On Friday 10th October, 24 talented Yr8 artists took part in a Super Learning Day to commemorate the centenary of the start of the First World War. The aim was to honour the victims of this cruel war: by bringing to the attention of the community the suffering of many local families through the deaths of their loved ones.
Working collaboratively in groups of two and three, pupils created A1 sized paintings to reflect the involvement of local Cullercoats men who lost their lives in battle. We looked at the paintings of war artist Paul Nash as a starting point: in particular the lighting, colour and some details Nash used in his work to create land and seascapes of our own.
Pupils also looked at the creation and display of the installation by ceramic artist Paul Cummins: entitled ‘Blood Swept Lands and Seas of Red’ which is currently on display at The Tower of London. We discussed the significance of the poppy as a symbol of hope in the years following the war. Influenced by this moving exhibition which runs until armistice day, pupils endeavoured to include the iconic image of the poppy as part of their painting.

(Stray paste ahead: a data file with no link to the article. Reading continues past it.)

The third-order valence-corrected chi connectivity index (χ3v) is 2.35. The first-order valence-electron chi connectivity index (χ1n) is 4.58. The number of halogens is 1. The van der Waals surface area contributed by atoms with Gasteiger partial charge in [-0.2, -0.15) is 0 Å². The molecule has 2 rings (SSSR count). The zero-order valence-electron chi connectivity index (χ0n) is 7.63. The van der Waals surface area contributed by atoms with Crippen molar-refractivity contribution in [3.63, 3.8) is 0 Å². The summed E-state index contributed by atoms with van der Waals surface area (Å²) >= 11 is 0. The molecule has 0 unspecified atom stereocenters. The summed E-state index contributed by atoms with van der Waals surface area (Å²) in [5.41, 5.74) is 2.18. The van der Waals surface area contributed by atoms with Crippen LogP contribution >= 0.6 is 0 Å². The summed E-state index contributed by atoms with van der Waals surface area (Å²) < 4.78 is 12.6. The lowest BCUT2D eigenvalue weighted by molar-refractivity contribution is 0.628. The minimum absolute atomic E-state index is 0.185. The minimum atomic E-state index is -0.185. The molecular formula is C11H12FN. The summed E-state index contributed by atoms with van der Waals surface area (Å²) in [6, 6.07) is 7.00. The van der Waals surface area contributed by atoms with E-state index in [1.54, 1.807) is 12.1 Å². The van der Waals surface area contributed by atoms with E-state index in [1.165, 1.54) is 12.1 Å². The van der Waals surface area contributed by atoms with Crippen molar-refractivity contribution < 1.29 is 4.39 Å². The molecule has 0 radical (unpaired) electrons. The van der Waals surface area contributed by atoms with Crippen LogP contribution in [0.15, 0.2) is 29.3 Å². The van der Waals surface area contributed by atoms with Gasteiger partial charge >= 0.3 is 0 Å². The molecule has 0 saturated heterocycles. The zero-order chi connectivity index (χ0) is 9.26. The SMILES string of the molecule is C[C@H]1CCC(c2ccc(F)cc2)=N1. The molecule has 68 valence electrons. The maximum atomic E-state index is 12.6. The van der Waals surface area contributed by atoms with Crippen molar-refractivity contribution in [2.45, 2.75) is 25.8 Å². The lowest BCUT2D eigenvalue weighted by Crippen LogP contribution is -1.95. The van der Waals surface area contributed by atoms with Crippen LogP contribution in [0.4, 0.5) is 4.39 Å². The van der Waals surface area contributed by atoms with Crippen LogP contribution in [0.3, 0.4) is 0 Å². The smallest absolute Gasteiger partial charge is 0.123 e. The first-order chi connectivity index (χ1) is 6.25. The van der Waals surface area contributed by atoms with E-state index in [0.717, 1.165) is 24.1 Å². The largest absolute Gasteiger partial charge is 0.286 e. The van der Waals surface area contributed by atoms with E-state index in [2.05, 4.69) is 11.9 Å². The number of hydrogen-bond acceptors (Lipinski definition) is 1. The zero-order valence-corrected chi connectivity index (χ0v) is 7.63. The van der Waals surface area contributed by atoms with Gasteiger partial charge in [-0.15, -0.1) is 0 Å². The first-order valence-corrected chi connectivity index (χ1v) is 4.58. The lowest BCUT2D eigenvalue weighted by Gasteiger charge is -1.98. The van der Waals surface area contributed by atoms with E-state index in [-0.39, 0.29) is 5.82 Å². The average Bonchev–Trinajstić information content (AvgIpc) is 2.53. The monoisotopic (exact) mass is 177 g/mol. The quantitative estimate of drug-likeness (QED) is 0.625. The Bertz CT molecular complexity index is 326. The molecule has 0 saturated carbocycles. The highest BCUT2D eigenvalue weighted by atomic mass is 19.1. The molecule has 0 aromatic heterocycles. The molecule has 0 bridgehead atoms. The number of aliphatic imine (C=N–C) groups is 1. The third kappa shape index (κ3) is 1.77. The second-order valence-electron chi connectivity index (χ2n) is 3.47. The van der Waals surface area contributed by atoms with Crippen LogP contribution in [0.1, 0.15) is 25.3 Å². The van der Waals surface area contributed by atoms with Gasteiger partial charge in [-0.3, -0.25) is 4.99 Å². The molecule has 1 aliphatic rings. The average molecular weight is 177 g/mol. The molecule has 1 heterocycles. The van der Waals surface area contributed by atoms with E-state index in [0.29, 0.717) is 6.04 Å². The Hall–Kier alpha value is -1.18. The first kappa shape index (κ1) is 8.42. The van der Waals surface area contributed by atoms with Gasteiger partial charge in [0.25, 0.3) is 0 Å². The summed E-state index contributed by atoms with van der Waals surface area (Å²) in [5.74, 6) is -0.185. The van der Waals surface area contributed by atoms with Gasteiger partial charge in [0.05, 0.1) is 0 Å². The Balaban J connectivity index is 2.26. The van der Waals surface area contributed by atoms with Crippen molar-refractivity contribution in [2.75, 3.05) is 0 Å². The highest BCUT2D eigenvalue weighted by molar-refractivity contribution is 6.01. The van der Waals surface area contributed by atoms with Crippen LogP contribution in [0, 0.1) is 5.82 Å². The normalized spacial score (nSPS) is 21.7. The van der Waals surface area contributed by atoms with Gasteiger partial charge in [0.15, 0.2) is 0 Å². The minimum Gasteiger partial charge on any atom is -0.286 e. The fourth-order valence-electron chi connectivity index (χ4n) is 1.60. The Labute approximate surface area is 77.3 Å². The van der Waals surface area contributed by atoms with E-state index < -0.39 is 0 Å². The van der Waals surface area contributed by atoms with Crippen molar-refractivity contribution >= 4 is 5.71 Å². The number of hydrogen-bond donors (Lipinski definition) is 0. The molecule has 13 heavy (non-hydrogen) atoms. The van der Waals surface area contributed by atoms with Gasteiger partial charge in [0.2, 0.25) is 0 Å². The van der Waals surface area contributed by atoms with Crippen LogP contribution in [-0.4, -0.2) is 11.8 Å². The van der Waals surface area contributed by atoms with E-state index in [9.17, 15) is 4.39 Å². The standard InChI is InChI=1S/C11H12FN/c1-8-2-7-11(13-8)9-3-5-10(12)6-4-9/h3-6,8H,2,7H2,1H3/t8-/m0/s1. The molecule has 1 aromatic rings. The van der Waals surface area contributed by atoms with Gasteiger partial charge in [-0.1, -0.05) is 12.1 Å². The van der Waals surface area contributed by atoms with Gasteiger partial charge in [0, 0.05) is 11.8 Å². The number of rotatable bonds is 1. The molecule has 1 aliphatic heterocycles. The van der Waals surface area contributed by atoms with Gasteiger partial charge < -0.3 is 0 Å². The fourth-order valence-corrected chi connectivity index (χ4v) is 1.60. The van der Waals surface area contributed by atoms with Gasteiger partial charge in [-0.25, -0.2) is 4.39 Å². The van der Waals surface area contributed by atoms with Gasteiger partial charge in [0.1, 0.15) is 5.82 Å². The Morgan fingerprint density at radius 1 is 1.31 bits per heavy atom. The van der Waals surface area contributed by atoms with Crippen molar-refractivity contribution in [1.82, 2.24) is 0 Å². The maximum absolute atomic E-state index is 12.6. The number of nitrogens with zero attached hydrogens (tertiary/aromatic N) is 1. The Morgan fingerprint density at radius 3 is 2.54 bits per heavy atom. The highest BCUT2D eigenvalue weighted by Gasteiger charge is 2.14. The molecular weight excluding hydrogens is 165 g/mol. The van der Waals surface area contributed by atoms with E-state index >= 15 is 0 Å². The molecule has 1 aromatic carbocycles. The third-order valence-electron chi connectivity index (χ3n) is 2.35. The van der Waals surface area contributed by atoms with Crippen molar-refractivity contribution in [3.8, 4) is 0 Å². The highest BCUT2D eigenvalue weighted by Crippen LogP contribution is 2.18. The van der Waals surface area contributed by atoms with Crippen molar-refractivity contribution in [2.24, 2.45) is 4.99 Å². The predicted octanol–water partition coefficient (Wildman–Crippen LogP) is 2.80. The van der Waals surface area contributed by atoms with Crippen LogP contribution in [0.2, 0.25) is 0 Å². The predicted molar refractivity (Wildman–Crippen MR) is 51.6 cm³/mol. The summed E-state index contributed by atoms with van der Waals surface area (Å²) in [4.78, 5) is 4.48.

Our project is running parallel to the official Tynemouth World War 1 Commemoration Project, so pupils were able to access locally researched information: particularly details of the men whose names are mentioned on the War Memorial in the church grounds. During the morning Mr Morris, Father Adrian: Rector of St George’s Cullercoats, and several members of the Heritage Memorial committee visited the classroom to witness the work as it was being produced.
Even though we were tackling a sombre subject, there was a good working atmosphere in the room throughout the day; everyone agreeing we had thoroughly enjoyed finding out more and commemorating the role of the local lads. It is intended to display some of the work in school and some at St George’s Church over the armistice day period to respectfully remember and honour the dead of our local community.